By Nataly Kogan

I thought grit would make me successful. But it almost cost me everything.

A few years ago, my daughter came home looking pale. She’d gotten a “C” on her 6th grade French quiz and was distraught. She was afraid of how I would react.

“It’s not a good grade, but this was your first French test,” I told her. “You should ask the teacher if you can retake it after you study some more.” I gave her a hug and felt her exhale, just a little.

She studied, retook the test and did much better. I was proud of her. But what struck me most was my own reaction: I’d been kind and compassionate in a way I rarely was toward myself. I wasn’t good at practicing self-compassion. My expertise was grit — in fact, I’m one of the “grittiest” people I know.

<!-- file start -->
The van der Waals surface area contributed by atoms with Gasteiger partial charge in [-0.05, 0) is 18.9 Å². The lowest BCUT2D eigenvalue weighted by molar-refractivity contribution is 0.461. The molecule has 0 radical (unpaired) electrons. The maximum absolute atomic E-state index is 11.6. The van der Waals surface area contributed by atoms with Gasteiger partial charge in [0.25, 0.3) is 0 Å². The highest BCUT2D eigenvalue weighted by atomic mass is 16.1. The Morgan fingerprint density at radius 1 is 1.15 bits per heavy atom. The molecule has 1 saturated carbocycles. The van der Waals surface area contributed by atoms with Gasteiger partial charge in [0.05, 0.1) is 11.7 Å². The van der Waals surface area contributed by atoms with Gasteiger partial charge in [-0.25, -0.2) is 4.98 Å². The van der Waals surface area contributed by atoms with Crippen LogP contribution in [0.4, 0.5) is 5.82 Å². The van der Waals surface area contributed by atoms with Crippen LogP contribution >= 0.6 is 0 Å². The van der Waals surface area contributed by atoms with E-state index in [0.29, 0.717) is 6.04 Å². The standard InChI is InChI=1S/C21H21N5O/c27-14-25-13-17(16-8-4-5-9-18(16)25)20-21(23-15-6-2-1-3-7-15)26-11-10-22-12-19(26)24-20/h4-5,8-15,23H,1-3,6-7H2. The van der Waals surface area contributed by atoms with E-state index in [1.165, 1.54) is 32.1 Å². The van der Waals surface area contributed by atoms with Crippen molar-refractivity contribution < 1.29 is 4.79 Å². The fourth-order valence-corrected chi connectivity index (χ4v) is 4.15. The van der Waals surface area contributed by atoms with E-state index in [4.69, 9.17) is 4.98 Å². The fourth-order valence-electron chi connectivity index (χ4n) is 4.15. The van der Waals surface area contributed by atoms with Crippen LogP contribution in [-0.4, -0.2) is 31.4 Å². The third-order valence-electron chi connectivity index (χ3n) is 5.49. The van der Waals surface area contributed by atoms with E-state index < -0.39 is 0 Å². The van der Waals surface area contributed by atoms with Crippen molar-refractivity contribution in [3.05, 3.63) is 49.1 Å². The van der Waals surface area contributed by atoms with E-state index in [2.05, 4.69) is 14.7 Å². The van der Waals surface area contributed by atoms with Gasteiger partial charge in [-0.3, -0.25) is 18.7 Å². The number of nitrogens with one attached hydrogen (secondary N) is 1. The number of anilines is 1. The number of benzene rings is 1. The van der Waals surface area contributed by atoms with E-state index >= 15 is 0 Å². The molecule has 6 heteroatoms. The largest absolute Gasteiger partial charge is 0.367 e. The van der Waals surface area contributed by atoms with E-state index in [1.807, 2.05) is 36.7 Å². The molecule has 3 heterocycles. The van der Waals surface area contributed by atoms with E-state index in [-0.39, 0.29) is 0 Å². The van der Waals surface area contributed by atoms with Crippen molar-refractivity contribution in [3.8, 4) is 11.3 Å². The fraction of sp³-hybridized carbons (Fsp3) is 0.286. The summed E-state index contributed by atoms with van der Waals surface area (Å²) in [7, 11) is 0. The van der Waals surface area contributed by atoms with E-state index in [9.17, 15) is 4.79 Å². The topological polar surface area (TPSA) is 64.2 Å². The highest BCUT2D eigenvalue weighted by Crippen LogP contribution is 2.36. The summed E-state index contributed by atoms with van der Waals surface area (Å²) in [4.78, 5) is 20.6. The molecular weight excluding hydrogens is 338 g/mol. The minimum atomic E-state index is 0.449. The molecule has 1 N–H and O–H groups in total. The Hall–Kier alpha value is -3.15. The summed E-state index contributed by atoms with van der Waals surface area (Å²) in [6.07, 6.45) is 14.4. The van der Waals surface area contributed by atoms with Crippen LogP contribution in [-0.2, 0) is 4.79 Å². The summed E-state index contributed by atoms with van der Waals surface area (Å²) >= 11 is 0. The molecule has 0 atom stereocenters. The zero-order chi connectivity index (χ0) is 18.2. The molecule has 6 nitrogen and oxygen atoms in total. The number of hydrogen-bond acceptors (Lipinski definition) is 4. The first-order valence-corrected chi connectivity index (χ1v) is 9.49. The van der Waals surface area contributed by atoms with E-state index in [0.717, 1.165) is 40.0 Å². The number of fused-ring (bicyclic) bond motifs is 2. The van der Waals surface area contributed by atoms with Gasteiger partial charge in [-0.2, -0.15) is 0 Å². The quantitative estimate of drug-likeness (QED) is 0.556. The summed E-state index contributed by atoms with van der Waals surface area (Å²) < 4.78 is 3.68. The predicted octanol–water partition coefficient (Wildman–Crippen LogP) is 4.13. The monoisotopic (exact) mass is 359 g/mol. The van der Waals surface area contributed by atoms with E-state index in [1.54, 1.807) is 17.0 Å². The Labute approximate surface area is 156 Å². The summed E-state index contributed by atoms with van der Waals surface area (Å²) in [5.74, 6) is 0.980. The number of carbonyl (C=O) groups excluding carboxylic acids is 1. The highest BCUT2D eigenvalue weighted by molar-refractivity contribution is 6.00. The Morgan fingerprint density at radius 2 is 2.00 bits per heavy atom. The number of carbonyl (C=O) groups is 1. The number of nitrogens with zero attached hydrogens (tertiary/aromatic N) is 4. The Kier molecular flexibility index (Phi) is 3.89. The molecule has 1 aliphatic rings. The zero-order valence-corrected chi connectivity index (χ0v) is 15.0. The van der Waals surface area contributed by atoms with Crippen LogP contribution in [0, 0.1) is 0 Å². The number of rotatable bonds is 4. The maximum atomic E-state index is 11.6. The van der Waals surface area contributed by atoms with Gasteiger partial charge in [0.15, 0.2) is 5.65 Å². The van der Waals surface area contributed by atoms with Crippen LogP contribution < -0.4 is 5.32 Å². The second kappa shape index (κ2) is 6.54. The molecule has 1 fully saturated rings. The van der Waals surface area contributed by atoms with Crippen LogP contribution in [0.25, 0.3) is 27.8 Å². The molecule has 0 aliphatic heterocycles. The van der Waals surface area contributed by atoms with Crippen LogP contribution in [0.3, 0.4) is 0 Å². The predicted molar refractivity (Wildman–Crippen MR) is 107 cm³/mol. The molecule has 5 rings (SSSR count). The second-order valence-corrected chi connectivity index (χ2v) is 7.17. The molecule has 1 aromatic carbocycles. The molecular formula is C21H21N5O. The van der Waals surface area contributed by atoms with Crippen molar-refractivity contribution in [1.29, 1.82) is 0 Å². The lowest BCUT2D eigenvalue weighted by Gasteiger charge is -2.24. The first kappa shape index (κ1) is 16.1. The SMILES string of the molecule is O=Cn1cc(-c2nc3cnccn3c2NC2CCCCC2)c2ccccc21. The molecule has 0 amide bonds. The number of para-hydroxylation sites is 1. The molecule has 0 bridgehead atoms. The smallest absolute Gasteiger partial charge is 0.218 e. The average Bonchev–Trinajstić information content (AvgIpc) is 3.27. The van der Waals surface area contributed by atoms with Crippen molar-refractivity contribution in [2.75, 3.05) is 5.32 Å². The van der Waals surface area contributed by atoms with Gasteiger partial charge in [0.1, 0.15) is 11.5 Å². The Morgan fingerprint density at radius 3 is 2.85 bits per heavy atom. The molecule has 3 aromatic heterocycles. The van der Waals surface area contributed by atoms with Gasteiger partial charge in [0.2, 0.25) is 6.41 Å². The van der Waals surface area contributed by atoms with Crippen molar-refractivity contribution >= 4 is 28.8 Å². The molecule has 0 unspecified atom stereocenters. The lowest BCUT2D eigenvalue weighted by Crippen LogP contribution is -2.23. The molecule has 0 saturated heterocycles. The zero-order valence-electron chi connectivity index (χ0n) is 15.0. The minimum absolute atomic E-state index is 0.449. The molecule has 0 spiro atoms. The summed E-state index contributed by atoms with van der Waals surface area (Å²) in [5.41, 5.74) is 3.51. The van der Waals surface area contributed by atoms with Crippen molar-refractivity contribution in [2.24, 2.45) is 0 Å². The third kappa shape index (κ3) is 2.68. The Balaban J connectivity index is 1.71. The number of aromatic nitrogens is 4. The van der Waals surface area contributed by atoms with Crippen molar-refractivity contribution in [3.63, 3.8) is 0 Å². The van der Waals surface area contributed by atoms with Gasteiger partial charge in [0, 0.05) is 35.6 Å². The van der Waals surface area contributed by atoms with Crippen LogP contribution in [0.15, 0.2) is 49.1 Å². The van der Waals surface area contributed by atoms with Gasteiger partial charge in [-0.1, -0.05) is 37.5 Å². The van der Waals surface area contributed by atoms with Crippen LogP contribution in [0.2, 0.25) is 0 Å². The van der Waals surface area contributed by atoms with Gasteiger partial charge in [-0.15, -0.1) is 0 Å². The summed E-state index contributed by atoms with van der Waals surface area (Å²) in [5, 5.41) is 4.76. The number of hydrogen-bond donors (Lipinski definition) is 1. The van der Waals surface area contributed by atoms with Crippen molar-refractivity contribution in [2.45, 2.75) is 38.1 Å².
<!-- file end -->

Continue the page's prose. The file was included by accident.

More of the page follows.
Success-wise, grit is supposed to be a good thing. It helps us persevere to reach our goals. For me, grit came at an early age, and it almost killed me.

Nataly schoolWhen I was 13, my parents and I escaped persecution as Jews in the former Soviet Union and came to the United States as refugees in 1989. My parents left everything behind to give me the opportunity to build a life in America. We initially lived in the projects outside Detroit, and we were on food stamps and welfare for a time until my parents found jobs — my father as a scientist and my mother as a piano teacher.

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